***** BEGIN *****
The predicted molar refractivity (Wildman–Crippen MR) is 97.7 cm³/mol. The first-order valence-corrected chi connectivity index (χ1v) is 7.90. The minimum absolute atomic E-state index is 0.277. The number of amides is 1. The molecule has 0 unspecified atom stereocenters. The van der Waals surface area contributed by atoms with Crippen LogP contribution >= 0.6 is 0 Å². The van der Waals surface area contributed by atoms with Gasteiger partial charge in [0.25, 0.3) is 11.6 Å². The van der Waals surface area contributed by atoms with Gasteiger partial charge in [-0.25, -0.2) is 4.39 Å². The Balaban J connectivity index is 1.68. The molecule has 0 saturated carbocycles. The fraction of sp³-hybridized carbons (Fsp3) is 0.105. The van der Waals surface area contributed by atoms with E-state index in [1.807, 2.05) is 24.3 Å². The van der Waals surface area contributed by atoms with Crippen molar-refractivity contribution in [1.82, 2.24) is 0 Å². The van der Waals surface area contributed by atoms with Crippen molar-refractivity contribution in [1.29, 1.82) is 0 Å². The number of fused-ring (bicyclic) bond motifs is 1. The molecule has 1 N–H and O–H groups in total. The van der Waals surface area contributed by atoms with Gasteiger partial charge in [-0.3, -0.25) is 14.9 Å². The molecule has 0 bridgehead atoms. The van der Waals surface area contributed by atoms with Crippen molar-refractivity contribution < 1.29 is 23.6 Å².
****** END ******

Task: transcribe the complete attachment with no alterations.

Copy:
The predicted molar refractivity (Wildman–Crippen MR) is 97.7 cm³/mol. The first-order valence-corrected chi connectivity index (χ1v) is 7.90. The minimum absolute atomic E-state index is 0.277. The number of amides is 1. The molecule has 0 unspecified atom stereocenters. The van der Waals surface area contributed by atoms with Crippen LogP contribution >= 0.6 is 0 Å². The van der Waals surface area contributed by atoms with Gasteiger partial charge in [0.25, 0.3) is 11.6 Å². The van der Waals surface area contributed by atoms with Gasteiger partial charge in [-0.25, -0.2) is 4.39 Å². The Balaban J connectivity index is 1.68. The molecule has 0 saturated carbocycles. The fraction of sp³-hybridized carbons (Fsp3) is 0.105. The van der Waals surface area contributed by atoms with E-state index in [1.807, 2.05) is 24.3 Å². The van der Waals surface area contributed by atoms with Crippen molar-refractivity contribution in [1.82, 2.24) is 0 Å². The van der Waals surface area contributed by atoms with Crippen molar-refractivity contribution in [1.29, 1.82) is 0 Å². The number of fused-ring (bicyclic) bond motifs is 1. The molecule has 1 N–H and O–H groups in total. The van der Waals surface area contributed by atoms with Gasteiger partial charge in [-0.3, -0.25) is 14.9 Å². The molecule has 0 bridgehead atoms. The van der Waals surface area contributed by atoms with Crippen molar-refractivity contribution < 1.29 is 23.6 Å².